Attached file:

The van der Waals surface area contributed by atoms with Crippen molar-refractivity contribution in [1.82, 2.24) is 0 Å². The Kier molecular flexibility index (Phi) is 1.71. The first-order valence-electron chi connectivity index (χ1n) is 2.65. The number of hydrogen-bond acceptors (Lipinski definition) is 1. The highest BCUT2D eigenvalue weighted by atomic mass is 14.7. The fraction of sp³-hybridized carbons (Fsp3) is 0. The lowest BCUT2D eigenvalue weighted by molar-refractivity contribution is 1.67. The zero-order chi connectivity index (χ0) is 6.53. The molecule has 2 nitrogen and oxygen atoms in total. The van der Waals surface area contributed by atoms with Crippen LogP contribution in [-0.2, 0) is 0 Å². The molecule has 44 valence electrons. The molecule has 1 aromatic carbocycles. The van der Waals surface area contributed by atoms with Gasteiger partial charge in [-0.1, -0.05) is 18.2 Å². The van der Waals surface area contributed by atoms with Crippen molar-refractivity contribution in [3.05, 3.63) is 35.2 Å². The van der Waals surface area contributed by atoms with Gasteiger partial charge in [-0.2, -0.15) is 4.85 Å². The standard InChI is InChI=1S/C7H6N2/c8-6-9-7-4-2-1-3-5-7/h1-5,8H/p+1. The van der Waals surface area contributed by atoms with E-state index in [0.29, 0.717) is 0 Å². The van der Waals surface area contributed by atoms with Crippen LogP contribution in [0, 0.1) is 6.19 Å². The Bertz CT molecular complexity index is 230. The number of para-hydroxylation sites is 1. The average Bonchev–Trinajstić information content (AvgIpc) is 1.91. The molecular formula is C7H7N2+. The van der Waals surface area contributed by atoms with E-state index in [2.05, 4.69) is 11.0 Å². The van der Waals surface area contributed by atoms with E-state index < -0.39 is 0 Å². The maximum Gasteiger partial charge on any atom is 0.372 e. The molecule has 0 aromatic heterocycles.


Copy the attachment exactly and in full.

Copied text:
The van der Waals surface area contributed by atoms with Crippen molar-refractivity contribution in [1.82, 2.24) is 0 Å². The Kier molecular flexibility index (Phi) is 1.71. The first-order valence-electron chi connectivity index (χ1n) is 2.65. The number of hydrogen-bond acceptors (Lipinski definition) is 1. The highest BCUT2D eigenvalue weighted by atomic mass is 14.7. The fraction of sp³-hybridized carbons (Fsp3) is 0. The lowest BCUT2D eigenvalue weighted by molar-refractivity contribution is 1.67. The zero-order chi connectivity index (χ0) is 6.53. The molecule has 2 nitrogen and oxygen atoms in total. The van der Waals surface area contributed by atoms with Crippen LogP contribution in [-0.2, 0) is 0 Å². The molecule has 44 valence electrons. The molecule has 1 aromatic carbocycles. The van der Waals surface area contributed by atoms with Gasteiger partial charge in [-0.1, -0.05) is 18.2 Å². The van der Waals surface area contributed by atoms with Crippen molar-refractivity contribution in [3.05, 3.63) is 35.2 Å². The van der Waals surface area contributed by atoms with Gasteiger partial charge in [-0.2, -0.15) is 4.85 Å². The standard InChI is InChI=1S/C7H6N2/c8-6-9-7-4-2-1-3-5-7/h1-5,8H/p+1. The van der Waals surface area contributed by atoms with E-state index in [0.29, 0.717) is 0 Å². The van der Waals surface area contributed by atoms with Crippen LogP contribution in [0, 0.1) is 6.19 Å². The Bertz CT molecular complexity index is 230. The number of para-hydroxylation sites is 1. The average Bonchev–Trinajstić information content (AvgIpc) is 1.91. The molecular formula is C7H7N2+. The van der Waals surface area contributed by atoms with E-state index in [2.05, 4.69) is 11.0 Å². The van der Waals surface area contributed by atoms with E-state index < -0.39 is 0 Å². The maximum Gasteiger partial charge on any atom is 0.372 e. The molecule has 0 aromatic heterocycles.